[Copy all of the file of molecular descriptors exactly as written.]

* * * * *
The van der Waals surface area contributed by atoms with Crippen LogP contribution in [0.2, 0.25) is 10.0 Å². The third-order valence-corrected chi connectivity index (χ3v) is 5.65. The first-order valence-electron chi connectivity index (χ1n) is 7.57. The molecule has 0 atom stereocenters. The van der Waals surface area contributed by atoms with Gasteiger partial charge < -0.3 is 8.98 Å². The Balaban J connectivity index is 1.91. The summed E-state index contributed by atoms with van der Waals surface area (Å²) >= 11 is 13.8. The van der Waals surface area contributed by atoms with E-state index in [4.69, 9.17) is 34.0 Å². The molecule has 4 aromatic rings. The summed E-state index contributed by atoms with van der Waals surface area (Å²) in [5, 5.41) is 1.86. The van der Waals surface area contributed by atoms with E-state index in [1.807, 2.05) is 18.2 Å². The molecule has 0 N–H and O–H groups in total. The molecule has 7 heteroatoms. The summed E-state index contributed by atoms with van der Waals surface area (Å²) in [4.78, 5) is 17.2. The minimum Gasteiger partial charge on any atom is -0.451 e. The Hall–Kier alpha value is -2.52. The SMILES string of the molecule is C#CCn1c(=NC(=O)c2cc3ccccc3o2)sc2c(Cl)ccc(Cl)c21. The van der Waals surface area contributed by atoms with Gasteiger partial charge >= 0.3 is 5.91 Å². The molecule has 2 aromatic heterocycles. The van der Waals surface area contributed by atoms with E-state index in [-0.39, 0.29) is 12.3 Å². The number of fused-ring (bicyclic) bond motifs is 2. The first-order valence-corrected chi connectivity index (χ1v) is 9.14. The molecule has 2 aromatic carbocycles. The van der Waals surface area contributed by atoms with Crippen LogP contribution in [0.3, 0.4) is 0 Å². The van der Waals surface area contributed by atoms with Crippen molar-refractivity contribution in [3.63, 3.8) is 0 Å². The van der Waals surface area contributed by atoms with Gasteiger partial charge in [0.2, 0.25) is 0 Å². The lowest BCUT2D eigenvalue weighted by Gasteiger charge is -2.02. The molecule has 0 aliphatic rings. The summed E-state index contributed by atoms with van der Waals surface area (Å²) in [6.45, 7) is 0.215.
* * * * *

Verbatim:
The van der Waals surface area contributed by atoms with Crippen LogP contribution in [0.2, 0.25) is 10.0 Å². The third-order valence-corrected chi connectivity index (χ3v) is 5.65. The first-order valence-electron chi connectivity index (χ1n) is 7.57. The molecule has 0 atom stereocenters. The van der Waals surface area contributed by atoms with Gasteiger partial charge < -0.3 is 8.98 Å². The Balaban J connectivity index is 1.91. The summed E-state index contributed by atoms with van der Waals surface area (Å²) >= 11 is 13.8. The van der Waals surface area contributed by atoms with E-state index in [4.69, 9.17) is 34.0 Å². The molecule has 4 aromatic rings. The summed E-state index contributed by atoms with van der Waals surface area (Å²) in [5, 5.41) is 1.86. The van der Waals surface area contributed by atoms with E-state index in [1.807, 2.05) is 18.2 Å². The molecule has 0 N–H and O–H groups in total. The molecule has 7 heteroatoms. The summed E-state index contributed by atoms with van der Waals surface area (Å²) in [4.78, 5) is 17.2. The minimum Gasteiger partial charge on any atom is -0.451 e. The Hall–Kier alpha value is -2.52. The SMILES string of the molecule is C#CCn1c(=NC(=O)c2cc3ccccc3o2)sc2c(Cl)ccc(Cl)c21. The van der Waals surface area contributed by atoms with Gasteiger partial charge >= 0.3 is 5.91 Å². The molecule has 2 aromatic heterocycles. The van der Waals surface area contributed by atoms with E-state index in [-0.39, 0.29) is 12.3 Å². The number of fused-ring (bicyclic) bond motifs is 2. The first-order valence-corrected chi connectivity index (χ1v) is 9.14. The molecule has 2 aromatic carbocycles. The van der Waals surface area contributed by atoms with Crippen LogP contribution in [0.3, 0.4) is 0 Å². The van der Waals surface area contributed by atoms with Crippen molar-refractivity contribution in [3.63, 3.8) is 0 Å². The van der Waals surface area contributed by atoms with Gasteiger partial charge in [0.2, 0.25) is 0 Å². The lowest BCUT2D eigenvalue weighted by Gasteiger charge is -2.02. The molecule has 0 aliphatic rings. The summed E-state index contributed by atoms with van der Waals surface area (Å²) in [6.45, 7) is 0.215.